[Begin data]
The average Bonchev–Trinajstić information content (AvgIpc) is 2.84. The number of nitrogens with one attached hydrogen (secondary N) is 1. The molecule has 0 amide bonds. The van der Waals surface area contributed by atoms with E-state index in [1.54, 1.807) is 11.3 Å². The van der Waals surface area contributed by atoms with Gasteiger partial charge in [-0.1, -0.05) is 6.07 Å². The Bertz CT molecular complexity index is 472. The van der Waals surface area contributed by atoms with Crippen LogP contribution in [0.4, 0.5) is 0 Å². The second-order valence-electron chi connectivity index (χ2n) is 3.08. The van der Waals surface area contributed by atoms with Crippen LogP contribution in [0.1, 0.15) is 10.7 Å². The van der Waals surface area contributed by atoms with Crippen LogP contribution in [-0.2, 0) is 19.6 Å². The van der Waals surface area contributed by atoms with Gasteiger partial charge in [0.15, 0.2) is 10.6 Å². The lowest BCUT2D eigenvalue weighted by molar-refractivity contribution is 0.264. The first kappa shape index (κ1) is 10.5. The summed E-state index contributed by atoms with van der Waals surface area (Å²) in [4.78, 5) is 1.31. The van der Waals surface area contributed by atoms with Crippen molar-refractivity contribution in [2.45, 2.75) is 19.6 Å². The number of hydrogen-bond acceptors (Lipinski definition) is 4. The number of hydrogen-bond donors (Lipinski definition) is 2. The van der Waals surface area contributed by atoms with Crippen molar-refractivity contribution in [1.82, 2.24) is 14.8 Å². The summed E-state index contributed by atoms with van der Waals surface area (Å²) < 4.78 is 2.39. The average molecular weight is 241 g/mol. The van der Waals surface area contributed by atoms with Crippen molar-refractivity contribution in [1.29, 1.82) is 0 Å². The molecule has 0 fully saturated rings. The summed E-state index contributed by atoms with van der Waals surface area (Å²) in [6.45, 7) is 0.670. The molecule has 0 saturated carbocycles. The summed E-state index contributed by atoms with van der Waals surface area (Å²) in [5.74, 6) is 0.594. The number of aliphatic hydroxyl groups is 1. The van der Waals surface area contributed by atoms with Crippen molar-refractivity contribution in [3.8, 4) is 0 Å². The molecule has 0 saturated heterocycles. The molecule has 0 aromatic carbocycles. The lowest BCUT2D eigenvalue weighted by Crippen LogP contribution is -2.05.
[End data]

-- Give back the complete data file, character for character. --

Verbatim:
The average Bonchev–Trinajstić information content (AvgIpc) is 2.84. The number of nitrogens with one attached hydrogen (secondary N) is 1. The molecule has 0 amide bonds. The van der Waals surface area contributed by atoms with E-state index in [1.54, 1.807) is 11.3 Å². The van der Waals surface area contributed by atoms with Gasteiger partial charge in [-0.1, -0.05) is 6.07 Å². The Bertz CT molecular complexity index is 472. The van der Waals surface area contributed by atoms with Crippen LogP contribution in [0.4, 0.5) is 0 Å². The second-order valence-electron chi connectivity index (χ2n) is 3.08. The van der Waals surface area contributed by atoms with Crippen LogP contribution in [0.1, 0.15) is 10.7 Å². The van der Waals surface area contributed by atoms with Crippen LogP contribution in [-0.2, 0) is 19.6 Å². The van der Waals surface area contributed by atoms with Gasteiger partial charge in [0.15, 0.2) is 10.6 Å². The lowest BCUT2D eigenvalue weighted by molar-refractivity contribution is 0.264. The first kappa shape index (κ1) is 10.5. The summed E-state index contributed by atoms with van der Waals surface area (Å²) in [4.78, 5) is 1.31. The van der Waals surface area contributed by atoms with Crippen molar-refractivity contribution in [2.45, 2.75) is 19.6 Å². The number of hydrogen-bond acceptors (Lipinski definition) is 4. The number of hydrogen-bond donors (Lipinski definition) is 2. The van der Waals surface area contributed by atoms with Crippen molar-refractivity contribution in [1.82, 2.24) is 14.8 Å². The summed E-state index contributed by atoms with van der Waals surface area (Å²) < 4.78 is 2.39. The average molecular weight is 241 g/mol. The van der Waals surface area contributed by atoms with Crippen molar-refractivity contribution in [1.29, 1.82) is 0 Å². The molecule has 0 fully saturated rings. The summed E-state index contributed by atoms with van der Waals surface area (Å²) in [6.45, 7) is 0.670. The molecule has 0 saturated carbocycles. The summed E-state index contributed by atoms with van der Waals surface area (Å²) in [5.74, 6) is 0.594. The number of aliphatic hydroxyl groups is 1. The van der Waals surface area contributed by atoms with Crippen molar-refractivity contribution in [3.8, 4) is 0 Å². The molecule has 0 saturated heterocycles. The molecule has 0 aromatic carbocycles. The lowest BCUT2D eigenvalue weighted by Crippen LogP contribution is -2.05.